On the other hand, the line indicated by A in FIG. 5A shows the output current of the current mirror circuit 5.

In this case, an error between the output current and reference current of about -20% results.

The conditions for the simulation shown in FIG. 5A are the same as those for the current mirror circuit 1, except for transistor Q3, 12, and current source 13.

In addition to the configurations of the embodiment mentioned above, the semiconductor integrated circuit according to the present invention may take on other types of configurations.

According to the present invention, it is possible to make the current mirror circuit operate stably at a low supply voltage.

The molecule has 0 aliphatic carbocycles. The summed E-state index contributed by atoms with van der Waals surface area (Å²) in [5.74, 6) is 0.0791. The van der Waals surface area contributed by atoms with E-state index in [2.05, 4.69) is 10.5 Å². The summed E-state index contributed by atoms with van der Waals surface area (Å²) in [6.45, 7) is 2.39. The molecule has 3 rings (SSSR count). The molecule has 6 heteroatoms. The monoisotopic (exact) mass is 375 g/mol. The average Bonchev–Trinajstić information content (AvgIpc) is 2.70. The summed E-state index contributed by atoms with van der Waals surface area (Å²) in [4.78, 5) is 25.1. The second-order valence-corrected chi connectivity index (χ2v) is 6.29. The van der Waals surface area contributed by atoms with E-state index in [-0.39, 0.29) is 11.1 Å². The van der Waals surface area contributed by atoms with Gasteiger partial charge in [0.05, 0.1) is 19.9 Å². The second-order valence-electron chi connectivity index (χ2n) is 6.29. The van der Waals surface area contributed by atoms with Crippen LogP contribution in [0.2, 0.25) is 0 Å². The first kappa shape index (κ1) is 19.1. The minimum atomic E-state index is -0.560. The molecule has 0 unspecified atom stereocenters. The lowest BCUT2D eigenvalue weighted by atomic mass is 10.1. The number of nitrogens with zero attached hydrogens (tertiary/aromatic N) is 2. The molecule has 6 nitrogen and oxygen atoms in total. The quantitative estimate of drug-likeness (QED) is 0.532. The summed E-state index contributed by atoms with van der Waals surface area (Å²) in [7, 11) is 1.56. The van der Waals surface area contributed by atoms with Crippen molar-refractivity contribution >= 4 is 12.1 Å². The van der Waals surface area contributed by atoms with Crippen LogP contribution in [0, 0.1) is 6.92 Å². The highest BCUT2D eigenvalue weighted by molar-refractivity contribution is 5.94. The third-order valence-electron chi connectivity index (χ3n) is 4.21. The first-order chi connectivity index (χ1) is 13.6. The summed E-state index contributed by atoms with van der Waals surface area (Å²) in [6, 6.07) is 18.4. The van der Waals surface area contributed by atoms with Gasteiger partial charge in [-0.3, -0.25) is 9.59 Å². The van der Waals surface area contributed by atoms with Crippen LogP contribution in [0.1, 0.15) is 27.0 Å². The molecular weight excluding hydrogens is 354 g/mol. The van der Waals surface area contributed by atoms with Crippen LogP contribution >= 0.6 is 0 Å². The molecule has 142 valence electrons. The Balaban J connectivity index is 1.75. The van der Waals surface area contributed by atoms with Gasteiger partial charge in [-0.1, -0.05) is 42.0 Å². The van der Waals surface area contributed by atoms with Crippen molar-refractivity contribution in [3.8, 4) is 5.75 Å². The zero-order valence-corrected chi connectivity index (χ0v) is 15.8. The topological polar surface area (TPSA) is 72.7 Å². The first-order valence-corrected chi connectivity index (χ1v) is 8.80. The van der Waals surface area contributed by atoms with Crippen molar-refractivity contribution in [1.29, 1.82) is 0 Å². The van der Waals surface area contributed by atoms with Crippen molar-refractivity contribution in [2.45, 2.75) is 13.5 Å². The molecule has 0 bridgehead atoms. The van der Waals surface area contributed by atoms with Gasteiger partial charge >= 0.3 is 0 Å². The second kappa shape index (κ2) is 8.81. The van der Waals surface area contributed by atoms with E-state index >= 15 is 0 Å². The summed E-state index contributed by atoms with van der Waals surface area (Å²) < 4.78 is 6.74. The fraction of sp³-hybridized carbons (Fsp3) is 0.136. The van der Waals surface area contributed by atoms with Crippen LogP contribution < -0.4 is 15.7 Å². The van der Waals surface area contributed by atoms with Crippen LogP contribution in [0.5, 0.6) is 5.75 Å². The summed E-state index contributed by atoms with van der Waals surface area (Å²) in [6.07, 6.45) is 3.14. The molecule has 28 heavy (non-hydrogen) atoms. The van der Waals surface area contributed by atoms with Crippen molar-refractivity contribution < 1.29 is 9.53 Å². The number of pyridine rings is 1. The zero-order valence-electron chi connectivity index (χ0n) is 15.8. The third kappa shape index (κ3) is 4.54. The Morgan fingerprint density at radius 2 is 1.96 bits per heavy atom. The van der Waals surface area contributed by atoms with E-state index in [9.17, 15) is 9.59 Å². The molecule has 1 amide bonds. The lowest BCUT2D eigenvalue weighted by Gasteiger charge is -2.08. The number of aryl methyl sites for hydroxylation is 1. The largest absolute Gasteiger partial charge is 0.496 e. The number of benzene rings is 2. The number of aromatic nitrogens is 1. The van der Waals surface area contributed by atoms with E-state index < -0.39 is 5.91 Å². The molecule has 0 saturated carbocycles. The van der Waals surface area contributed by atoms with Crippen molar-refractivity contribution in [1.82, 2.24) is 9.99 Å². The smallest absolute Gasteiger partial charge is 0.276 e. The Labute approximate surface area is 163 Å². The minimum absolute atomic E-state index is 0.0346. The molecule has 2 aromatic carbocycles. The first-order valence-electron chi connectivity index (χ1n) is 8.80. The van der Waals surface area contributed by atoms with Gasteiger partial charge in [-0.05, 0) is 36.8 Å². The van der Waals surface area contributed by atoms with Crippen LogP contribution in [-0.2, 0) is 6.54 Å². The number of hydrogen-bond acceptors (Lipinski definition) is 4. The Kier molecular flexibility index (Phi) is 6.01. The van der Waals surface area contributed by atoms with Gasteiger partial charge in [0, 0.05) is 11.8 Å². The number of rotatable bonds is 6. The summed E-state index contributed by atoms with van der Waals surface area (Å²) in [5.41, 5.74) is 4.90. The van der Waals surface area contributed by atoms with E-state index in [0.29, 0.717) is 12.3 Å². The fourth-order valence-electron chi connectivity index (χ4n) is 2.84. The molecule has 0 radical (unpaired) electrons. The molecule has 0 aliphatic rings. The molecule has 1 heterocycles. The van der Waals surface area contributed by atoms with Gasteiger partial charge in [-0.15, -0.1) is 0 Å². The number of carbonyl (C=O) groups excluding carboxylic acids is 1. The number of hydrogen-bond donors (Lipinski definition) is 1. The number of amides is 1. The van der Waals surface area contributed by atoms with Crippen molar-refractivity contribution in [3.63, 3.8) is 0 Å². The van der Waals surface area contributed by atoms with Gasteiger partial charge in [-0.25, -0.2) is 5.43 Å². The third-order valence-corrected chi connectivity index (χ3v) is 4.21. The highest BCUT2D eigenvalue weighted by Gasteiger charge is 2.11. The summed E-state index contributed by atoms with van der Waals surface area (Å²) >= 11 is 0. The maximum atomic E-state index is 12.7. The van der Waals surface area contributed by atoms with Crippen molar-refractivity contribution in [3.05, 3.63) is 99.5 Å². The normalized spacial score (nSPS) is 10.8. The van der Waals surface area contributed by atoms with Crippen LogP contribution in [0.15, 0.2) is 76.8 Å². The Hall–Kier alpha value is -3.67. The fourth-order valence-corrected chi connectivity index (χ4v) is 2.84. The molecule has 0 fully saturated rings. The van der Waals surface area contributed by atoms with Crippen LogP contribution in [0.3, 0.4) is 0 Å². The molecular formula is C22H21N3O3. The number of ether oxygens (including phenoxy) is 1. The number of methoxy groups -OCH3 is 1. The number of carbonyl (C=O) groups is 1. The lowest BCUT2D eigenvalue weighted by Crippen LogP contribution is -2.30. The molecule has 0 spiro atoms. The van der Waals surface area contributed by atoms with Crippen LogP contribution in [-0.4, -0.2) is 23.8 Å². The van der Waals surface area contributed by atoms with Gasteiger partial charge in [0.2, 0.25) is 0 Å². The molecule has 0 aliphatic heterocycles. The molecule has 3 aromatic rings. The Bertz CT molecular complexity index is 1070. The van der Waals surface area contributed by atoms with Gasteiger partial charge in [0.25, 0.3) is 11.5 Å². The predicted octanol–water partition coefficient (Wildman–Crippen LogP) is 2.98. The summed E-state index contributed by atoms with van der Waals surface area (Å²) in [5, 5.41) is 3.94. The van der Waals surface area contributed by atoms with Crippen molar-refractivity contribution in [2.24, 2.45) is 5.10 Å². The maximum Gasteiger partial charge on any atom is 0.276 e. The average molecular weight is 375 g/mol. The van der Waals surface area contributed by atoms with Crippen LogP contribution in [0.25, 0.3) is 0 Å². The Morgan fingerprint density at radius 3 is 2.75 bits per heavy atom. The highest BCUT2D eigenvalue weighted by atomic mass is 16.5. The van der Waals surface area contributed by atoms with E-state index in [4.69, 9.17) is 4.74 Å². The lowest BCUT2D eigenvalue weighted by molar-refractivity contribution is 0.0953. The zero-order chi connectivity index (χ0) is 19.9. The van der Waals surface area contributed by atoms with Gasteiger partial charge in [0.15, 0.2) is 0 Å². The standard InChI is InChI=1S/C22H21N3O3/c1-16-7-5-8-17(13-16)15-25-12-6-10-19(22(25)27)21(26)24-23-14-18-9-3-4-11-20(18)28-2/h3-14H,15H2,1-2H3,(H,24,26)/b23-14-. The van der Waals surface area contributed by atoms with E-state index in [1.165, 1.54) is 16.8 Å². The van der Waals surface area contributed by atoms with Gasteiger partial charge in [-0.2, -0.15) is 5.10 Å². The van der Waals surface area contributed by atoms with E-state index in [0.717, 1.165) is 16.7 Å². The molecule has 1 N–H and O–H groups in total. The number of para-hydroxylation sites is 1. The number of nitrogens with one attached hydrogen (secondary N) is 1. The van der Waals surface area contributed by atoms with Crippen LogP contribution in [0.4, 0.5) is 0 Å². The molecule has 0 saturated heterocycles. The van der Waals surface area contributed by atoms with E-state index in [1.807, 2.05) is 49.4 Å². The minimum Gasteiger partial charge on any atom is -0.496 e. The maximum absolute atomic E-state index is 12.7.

Also, in contrast to the case of the conventional current mirror circuit used at a low voltage, it is possible to obtain an output current nearly equal to the reference current by use of the current mirror circuit of the present invention.

Furthermore, the current mirror circuit provided by the present invention can be manufactured with the same processes as are used for the conventional current mirror circuit, without requiring additional processing steps for the vertical type transistor.

The semiconductor integrated circuit according to the present invention is particularly useful when used, for example, as the current mirror circuit of an ECL circuit that operates at high speeds and low supply voltages.

Patent Citations
Cited PatentFiling datePublication dateApplicantTitle
US4857864 *Jun 2, 1988Aug 15, 1989Kabushiki Kaisha ToshibaCurrent mirror circuit
US4937515 *Aug 31, 1989Jun 26, 1990Kabushiki Kaisha ToshibaLow supply voltage current mirror circuit